The answer to this question, depends on whose asking it and to what purpose.
At an individual level (when access to treatment is not a barrier), currently the standard 5-year survival in most of the developed world is 80-90% with that for low-risk ALL even higher than 90%. The best published results from India are 59% 5-year survival for children with ALL treated from 1985 to 2003 in CMC Vellore (Bajel et al, 2008), and of 57% in those treated from 1990 to 1993 in Tata Memorial Hospital, Mumbai (Advani et al, 1999). For low-risk ALL, these survival figures are around 73-77%. It is important to point out, that these results from India are calculated after censoring (removing) those children with ALL who refused to start treatment or abandoned ongoing active treatment. There are some unpublished data suggesting better outcomes - 70% 4-year survival of children with ALL treated at Sir Ganga Ram Hospital in Delhi (Sachdeva et al, SIOP 2007); and 94% survival after median follow-up of two years of children with ALL treated at Apollo Hospital in Delhi (Mahajan et al, SIOP 2008).
A more accurate reflection of outcomes of children with ALL in India can be obtained when we include all those who refused and abandoned treatment and then calculate the survival. This is particularly relevant to clinicians, epidemiologists and health planners. To my knowledge, the recent paper from PGI in Chandigarh is the only one to publish such data. It shows a 4-year overall survival of 33% and a 10-year overall survival of 30% for children with ALL diagnosed at that institute from 1990 to 2006 (Kulkarni et al, 2009). Other sources of such information are the population-based cancer registries. Only two reports have ever been published looking at population-based 5-year survival in children with cancer and these were 35% from Bangalore for the period 1982 to 1987 (Nandakumar et al, 1996); and 39% for Chennai for the period 1990 to 2001 (Swaminathan et al, 2008).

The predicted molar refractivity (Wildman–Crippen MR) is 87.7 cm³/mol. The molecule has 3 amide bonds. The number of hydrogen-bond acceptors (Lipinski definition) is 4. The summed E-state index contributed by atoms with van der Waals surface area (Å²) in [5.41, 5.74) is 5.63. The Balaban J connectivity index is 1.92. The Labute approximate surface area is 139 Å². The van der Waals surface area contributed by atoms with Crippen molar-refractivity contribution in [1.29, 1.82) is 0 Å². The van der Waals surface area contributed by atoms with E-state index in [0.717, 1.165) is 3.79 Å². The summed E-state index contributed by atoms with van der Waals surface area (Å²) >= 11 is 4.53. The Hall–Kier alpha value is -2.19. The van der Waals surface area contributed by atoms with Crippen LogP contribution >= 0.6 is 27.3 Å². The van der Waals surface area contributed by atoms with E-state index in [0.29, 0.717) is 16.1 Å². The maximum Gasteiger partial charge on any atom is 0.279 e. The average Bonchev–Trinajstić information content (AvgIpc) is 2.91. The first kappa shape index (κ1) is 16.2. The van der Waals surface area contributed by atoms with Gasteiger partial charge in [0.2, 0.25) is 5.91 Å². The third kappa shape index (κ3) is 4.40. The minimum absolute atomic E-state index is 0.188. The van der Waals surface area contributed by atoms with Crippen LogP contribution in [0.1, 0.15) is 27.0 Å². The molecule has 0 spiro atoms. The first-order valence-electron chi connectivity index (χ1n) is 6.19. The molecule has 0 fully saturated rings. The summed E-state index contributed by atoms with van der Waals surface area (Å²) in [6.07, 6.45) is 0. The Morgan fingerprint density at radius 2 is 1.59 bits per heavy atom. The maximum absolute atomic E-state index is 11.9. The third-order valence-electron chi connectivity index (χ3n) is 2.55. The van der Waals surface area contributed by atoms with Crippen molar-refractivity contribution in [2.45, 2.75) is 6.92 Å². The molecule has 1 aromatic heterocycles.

In a nutshell, 6 out of 10 children with ALL in India will have long term survival (and cure) if they are compliant with their treatment. If treatment uptake and compliance is variable, only 1 out of 3 children in such settings would be cured. These outcomes apply only to those treated in specialist tertiary centres in urban areas. For those in rural areas or non-specialist centres, the outlook is certain to be worse.
Wednesday, 9 June 2010
Saturday, 5 June 2010
Survival of childhood cancer has enormously improved in the developed world with current 5-year survival for leukemia and lymphoma now around 80% and 90% respectively. An interesting recent paper shows that for the period 2001-2005 the 5-year survival of children with these cancers in Philippines is much lower (32.9% for leukemias and 47.7% for lymphomas) (Redaniel et al, Br J Cancer, 2010). These figures are even less than the survival seen in USA during 1976-1980 (57.7% for leukemias and 60.9% for lymphomas). These observations although not unexpected, do highlight the enormous gap in the outlook of children with cancer in the developing world.
What about India? There is limited population-based childhood cancer survival data. The most recent data from Madras Metropolitan Tumour Registry shows that for the period 1990-2001 the 5-year survival of children with leukemias in Chennai was 36.3% and lymphomas was 55.3% respectively (Swaminathan et al, Int J Cancer, June 2008). In this study, a combination of completeness of treatment and type of hospital emerged as significant prognostic factors for survival.